ride


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ride

1. control and direct a horse while mounted on it.
2. lane cut through a wood.

ride work
to ride a horse for the purpose of training it for a race.
References in classic literature ?
I was just thinking what a beastly uncomfortable place a forest is to ride in.
Let's ride," and he reined his pony into the dark shadows of the wood.
I was sure she would ride well," said Julia; "she has the make for it.
When they parted at night Edmund asked Fanny whether she meant to ride the next day.
Perhaps," the Duke suggested diffidently, "you would like to ride over, Prince?
For a man who has never even hunted and knows nothing whatever about the country," Somerfield declared, "to attempt to ride in a steeplechase of this sort is sheer folly.
Yet I have known the king's enemies claim to ride in his same," said Sir Nigel.
I pray you, Edricson, to ride up to them and to ask them the cause of it.
Then was Arthur wroth and said to himself, 'I will ride to the churchyard, and take the sword with me that sticketh in the stone, for my brother Sir Kay shall not be without a sword this day.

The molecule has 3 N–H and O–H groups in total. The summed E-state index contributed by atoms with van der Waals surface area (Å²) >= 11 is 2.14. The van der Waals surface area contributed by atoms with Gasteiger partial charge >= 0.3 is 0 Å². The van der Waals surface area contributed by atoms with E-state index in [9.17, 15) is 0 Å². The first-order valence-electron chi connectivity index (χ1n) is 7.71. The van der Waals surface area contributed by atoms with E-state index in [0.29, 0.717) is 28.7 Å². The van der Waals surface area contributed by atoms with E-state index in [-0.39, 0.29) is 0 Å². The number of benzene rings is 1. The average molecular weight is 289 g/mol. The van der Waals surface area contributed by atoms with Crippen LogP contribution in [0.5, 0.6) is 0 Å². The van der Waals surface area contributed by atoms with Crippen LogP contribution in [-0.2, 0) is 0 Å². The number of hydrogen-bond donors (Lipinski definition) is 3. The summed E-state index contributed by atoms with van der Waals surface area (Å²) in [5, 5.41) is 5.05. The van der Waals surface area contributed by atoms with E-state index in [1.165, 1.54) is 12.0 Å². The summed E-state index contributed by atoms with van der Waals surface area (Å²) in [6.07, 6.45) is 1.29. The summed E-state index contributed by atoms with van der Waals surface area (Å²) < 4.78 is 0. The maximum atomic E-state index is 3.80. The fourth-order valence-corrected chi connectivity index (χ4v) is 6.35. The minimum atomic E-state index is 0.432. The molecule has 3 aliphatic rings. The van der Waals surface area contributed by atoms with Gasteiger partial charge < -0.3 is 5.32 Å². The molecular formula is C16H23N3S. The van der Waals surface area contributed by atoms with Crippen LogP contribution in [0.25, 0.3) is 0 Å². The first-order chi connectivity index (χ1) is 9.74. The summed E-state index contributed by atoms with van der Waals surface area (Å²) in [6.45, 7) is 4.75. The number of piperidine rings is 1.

In the evening we took a ride round the estate: it contained two square leagues and a half, and was situated in what is called a rincon; that is, one side was fronted by the Plata, and the two others guarded by impassable brooks.
It seems at first strange that it can answer to kill mares for such a trifle; but as it is thought ridiculous in this country ever to break in or ride a mare, they are of no value except for breeding.
and will bear with the pace of this poor jade, I shall be glad to ride on with you to the Warren, sir, and hold your horse when you dismount.